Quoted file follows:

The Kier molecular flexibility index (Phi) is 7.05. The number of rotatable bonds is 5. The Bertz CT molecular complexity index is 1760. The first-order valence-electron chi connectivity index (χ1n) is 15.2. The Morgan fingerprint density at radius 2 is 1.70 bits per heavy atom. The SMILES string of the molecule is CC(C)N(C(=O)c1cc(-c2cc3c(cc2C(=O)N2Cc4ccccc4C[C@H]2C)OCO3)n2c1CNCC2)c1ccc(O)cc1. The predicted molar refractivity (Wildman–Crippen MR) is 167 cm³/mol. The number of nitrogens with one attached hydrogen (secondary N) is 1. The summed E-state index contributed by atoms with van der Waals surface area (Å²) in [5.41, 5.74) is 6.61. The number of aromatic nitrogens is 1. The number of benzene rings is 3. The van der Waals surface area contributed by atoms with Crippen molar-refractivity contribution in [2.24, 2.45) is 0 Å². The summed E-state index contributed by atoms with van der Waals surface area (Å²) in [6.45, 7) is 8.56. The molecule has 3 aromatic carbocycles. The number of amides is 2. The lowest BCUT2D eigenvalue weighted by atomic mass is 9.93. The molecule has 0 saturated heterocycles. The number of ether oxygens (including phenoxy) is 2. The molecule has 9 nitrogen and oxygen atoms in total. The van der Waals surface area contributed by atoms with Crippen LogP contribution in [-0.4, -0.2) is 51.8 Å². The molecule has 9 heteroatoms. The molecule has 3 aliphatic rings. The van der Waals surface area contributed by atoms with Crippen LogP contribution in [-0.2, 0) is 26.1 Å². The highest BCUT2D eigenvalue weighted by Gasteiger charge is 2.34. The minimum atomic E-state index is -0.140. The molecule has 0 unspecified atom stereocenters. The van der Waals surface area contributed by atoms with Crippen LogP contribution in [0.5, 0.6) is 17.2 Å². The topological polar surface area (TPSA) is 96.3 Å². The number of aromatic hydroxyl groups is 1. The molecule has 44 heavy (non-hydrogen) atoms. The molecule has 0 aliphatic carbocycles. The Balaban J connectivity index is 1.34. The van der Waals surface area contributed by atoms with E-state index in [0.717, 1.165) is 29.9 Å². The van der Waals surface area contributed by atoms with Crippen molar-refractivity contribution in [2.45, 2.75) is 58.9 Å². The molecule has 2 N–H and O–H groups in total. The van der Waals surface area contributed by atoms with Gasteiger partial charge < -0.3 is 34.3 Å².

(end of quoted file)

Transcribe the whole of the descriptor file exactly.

The Kier molecular flexibility index (Phi) is 7.05. The number of rotatable bonds is 5. The Bertz CT molecular complexity index is 1760. The first-order valence-electron chi connectivity index (χ1n) is 15.2. The Morgan fingerprint density at radius 2 is 1.70 bits per heavy atom. The SMILES string of the molecule is CC(C)N(C(=O)c1cc(-c2cc3c(cc2C(=O)N2Cc4ccccc4C[C@H]2C)OCO3)n2c1CNCC2)c1ccc(O)cc1. The predicted molar refractivity (Wildman–Crippen MR) is 167 cm³/mol. The number of nitrogens with one attached hydrogen (secondary N) is 1. The summed E-state index contributed by atoms with van der Waals surface area (Å²) in [5.41, 5.74) is 6.61. The number of aromatic nitrogens is 1. The number of benzene rings is 3. The van der Waals surface area contributed by atoms with Crippen molar-refractivity contribution in [2.24, 2.45) is 0 Å². The summed E-state index contributed by atoms with van der Waals surface area (Å²) in [6.45, 7) is 8.56. The molecule has 3 aromatic carbocycles. The number of amides is 2. The lowest BCUT2D eigenvalue weighted by atomic mass is 9.93. The molecule has 0 saturated heterocycles. The number of ether oxygens (including phenoxy) is 2. The molecule has 9 nitrogen and oxygen atoms in total. The van der Waals surface area contributed by atoms with Crippen LogP contribution in [-0.4, -0.2) is 51.8 Å². The molecule has 9 heteroatoms. The molecule has 3 aliphatic rings. The van der Waals surface area contributed by atoms with Crippen LogP contribution in [-0.2, 0) is 26.1 Å². The highest BCUT2D eigenvalue weighted by Gasteiger charge is 2.34. The minimum atomic E-state index is -0.140. The molecule has 0 unspecified atom stereocenters. The van der Waals surface area contributed by atoms with Crippen LogP contribution in [0.5, 0.6) is 17.2 Å². The topological polar surface area (TPSA) is 96.3 Å². The number of aromatic hydroxyl groups is 1. The molecule has 44 heavy (non-hydrogen) atoms. The molecule has 0 aliphatic carbocycles. The Balaban J connectivity index is 1.34. The van der Waals surface area contributed by atoms with E-state index in [0.717, 1.165) is 29.9 Å². The van der Waals surface area contributed by atoms with Crippen molar-refractivity contribution in [2.45, 2.75) is 58.9 Å². The molecule has 2 N–H and O–H groups in total. The van der Waals surface area contributed by atoms with Gasteiger partial charge < -0.3 is 34.3 Å².